A quick look at a NASCAR Camping World Truck Series poster featuring today's stars paints a vastly different picture than drivers who built the series beginning with its 1995 inaugural season. Gone are the facial hair and weathered faces. In their place are fresh, wide-eyed and clean-shaven (if even at all) faces behind the helmets.

The Truck Series' founding fathers -- veterans such as Ron Hornaday Jr., Mike Skinner and Jack Sprague -- were 36, 37, and 30 years old, respectively, in their first series race in 1995. By contrast, today's standouts, including points leader William Byron, Daniel Hemric, who sits second on the Chase grid, and Cole Custer, are 18, 25 and 18 years old.

In 2015, then-rookie Erik Jones was the youngest champion in series history at 19 and now is seeded first on the XFINITY Series Chase Grid. Furthermore, at Iowa Speedway earlier this season, the average age of the top-five finishers was 18.5 years.

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Byron, Custer and Hemric recently announced 2017 plans to compete in high-profile XFINITY Series rides. Their replacements likely will be just as young.

Such is the changing face of the Truck Series. What began as a division comprised of drivers in their 30s and beyond has become a proving ground for young racers using trucks as a stepping-stone to an even bigger national stage.

"The Truck Series was built on the veteran driver, guys who had been around and in other series and were winding down their careers," said FOX NASCAR analyst and two-time NCWTS champion Todd Bodine. "They put on one hell of a show for the fans every single week, building the series into what it is today. The veteran drivers are why this series has been so successful to this point."

"In 1995 and the very early years, the Truck Series was an even mixture of guys who came in with a solid resume from other series that oftentimes included championships," FOX NASCAR analyst Ray Dunlap said. "Those racers had all proven themselves, but most NASCAR fans probably hadn't heard of them yet."

Then the average age of the series' competitors began to drop.

"When I started in NASCAR in 1991, owners wanted a 40-year-old veteran who would win a couple of races and get good finishes without wrecking the cars," Bodine said of his early NASCAR career. "That thought process has changed to where they now want a kid full of piss and vinegar who will go pedal to the metal every lap, and if they wreck, so be it because the owners can afford to fix it because of sponsorship. These kids have experience. They're making mistakes but not big ones."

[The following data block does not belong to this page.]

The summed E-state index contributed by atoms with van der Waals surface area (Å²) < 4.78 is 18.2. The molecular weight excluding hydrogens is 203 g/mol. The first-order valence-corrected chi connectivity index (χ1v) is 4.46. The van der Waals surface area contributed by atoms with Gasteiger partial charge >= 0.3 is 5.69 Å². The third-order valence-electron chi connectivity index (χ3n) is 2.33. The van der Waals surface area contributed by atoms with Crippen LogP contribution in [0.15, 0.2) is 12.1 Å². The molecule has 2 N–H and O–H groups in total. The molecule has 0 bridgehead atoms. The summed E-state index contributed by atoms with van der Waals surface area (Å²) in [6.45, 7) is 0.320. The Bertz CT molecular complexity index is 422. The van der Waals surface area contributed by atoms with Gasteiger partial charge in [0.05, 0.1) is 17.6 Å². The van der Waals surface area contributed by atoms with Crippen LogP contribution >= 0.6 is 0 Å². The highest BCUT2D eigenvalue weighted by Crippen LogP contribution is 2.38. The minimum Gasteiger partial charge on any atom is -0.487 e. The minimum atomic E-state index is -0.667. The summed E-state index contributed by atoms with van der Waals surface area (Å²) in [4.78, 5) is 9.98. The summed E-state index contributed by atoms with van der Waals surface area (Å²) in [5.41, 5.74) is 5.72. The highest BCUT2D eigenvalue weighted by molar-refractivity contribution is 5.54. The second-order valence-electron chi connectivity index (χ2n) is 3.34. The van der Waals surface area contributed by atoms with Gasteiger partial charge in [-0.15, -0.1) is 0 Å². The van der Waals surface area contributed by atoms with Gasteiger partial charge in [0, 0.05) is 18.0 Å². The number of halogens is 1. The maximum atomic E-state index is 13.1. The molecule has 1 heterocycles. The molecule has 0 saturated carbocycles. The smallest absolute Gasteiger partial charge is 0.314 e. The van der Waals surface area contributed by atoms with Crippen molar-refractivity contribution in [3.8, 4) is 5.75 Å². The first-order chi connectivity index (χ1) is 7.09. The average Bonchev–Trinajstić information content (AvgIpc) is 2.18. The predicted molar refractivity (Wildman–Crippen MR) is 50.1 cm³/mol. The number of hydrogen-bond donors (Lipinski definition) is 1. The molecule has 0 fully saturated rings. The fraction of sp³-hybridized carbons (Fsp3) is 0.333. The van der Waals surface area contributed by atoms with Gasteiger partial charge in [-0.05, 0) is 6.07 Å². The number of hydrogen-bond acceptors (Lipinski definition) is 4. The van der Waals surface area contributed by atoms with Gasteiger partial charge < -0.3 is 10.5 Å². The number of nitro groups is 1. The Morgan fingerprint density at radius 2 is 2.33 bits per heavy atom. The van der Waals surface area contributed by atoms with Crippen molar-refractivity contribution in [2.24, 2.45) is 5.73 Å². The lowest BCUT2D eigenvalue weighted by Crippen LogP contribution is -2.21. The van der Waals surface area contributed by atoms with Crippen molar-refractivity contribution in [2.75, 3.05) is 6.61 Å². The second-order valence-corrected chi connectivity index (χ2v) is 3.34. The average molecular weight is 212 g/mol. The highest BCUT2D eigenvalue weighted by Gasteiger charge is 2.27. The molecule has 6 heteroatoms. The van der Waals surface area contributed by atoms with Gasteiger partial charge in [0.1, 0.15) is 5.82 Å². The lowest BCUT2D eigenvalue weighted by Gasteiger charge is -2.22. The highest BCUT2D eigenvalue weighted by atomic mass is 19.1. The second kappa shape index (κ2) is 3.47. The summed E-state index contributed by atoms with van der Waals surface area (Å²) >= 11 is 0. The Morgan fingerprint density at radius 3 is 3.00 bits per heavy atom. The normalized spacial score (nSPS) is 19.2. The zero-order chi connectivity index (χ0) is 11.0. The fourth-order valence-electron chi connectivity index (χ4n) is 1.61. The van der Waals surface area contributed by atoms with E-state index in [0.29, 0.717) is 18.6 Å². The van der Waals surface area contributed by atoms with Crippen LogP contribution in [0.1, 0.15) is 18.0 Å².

The tide has indeed turned, with many drivers nowadays celebrating their 18th birthdays at the race track instead of their 50th.

"The face of the Truck Series has changed considerably over the past few years, in particular the past three," Dunlap said. "We began this season saying this may be the greatest rookie class since 1995, and we have had the pleasure of watching that prediction play out. Every rookie has a championship or pedigree from previous racing series."

"This seismic shift started three or four years ago when many of the legendary veterans were either on their way out or were in the twilight of their careers," FOX NASCAR analyst and former driver Phil Parsons said. "Back then, Matt Crafton had only two wins and no championships and was getting beat by those guys every week. Then all of a sudden, there's none of those veterans, and their absence opened the door for drivers who had been in the middle to make great strides. Now Crafton, Johnny Sauter and Timothy Peters are the veterans."

Bodine attributes much of the trend toward younger drivers to more plentiful opportunities available to them.

"Today's young racers have the ability to gain experience much easier than my generation did," Bodine explained. "Now there are major go-kart series, Bandoleros, Legends cars and many lower, less-expensive divisions in which parents can afford to put their kids to get them experience. I don't care what you're sitting in, as long as you're getting experience. These kids did it at 12, 13 and 14 years old, and when they're 16 in the Truck Series, bam, they've got a good ride because they've honed their craft."

It's a trend many expect to continue for years to come.

"Look for the series to continue along this path to developing younger talent," Parsons stated. "I hope we continue to attract younger kids who want to get their feet wet in NASCAR. The logical steppingstone to the Truck Series would be from the K&N Series and the ARCA Series, and there are several extremely talented kids in those divisions right now."

However, much like the racing prodigies of recent years, don't expect the next superstars to stick around the Truck Series for too long.

"We'll see more of these kids come in for a year or two and then be gone, just like Erik Jones and William Byron," Bodine predicted. "Right now, we're witnessing it more often because the Cup Series drivers are starting to age out. Many of them are hitting retirement age at the same time. It's generational. We saw this whole process about 20 or 22 years ago when I got my first opportunity in the Cup Series. Now it's cycling back through, and it's pretty cool to watch."